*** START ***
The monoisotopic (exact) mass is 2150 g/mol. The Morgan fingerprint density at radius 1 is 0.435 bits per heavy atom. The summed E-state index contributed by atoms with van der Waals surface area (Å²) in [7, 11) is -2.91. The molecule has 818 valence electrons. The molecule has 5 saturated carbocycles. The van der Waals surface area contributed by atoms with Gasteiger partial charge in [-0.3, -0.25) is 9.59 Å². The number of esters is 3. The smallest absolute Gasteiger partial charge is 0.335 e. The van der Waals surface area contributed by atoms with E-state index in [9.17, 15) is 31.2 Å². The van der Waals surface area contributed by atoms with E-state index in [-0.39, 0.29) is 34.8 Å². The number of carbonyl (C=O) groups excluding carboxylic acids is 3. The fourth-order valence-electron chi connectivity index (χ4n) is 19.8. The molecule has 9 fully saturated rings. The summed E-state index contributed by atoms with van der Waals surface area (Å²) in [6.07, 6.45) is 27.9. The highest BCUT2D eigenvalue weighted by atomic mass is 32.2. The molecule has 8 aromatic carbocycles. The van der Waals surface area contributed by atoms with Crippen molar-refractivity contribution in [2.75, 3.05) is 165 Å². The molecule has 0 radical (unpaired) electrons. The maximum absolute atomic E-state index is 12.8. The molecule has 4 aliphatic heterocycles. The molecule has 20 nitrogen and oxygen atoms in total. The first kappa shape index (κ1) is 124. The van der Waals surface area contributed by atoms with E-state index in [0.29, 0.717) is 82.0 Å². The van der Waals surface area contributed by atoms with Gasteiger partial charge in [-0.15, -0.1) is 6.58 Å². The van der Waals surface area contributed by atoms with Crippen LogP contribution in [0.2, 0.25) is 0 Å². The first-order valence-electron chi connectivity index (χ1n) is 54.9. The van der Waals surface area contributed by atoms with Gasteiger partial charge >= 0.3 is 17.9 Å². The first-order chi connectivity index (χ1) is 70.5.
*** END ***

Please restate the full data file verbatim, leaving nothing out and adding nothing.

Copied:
The monoisotopic (exact) mass is 2150 g/mol. The Morgan fingerprint density at radius 1 is 0.435 bits per heavy atom. The summed E-state index contributed by atoms with van der Waals surface area (Å²) in [7, 11) is -2.91. The molecule has 818 valence electrons. The molecule has 5 saturated carbocycles. The van der Waals surface area contributed by atoms with Gasteiger partial charge in [-0.3, -0.25) is 9.59 Å². The number of esters is 3. The smallest absolute Gasteiger partial charge is 0.335 e. The van der Waals surface area contributed by atoms with E-state index in [9.17, 15) is 31.2 Å². The van der Waals surface area contributed by atoms with E-state index in [-0.39, 0.29) is 34.8 Å². The number of carbonyl (C=O) groups excluding carboxylic acids is 3. The fourth-order valence-electron chi connectivity index (χ4n) is 19.8. The molecule has 9 fully saturated rings. The summed E-state index contributed by atoms with van der Waals surface area (Å²) in [6.07, 6.45) is 27.9. The highest BCUT2D eigenvalue weighted by atomic mass is 32.2. The molecule has 8 aromatic carbocycles. The van der Waals surface area contributed by atoms with Crippen molar-refractivity contribution in [2.75, 3.05) is 165 Å². The molecule has 0 radical (unpaired) electrons. The maximum absolute atomic E-state index is 12.8. The molecule has 4 aliphatic heterocycles. The molecule has 20 nitrogen and oxygen atoms in total. The first kappa shape index (κ1) is 124. The van der Waals surface area contributed by atoms with E-state index in [0.29, 0.717) is 82.0 Å². The van der Waals surface area contributed by atoms with Gasteiger partial charge in [-0.15, -0.1) is 6.58 Å². The van der Waals surface area contributed by atoms with Crippen LogP contribution in [0.2, 0.25) is 0 Å². The first-order valence-electron chi connectivity index (χ1n) is 54.9. The van der Waals surface area contributed by atoms with Gasteiger partial charge >= 0.3 is 17.9 Å². The first-order chi connectivity index (χ1) is 70.5.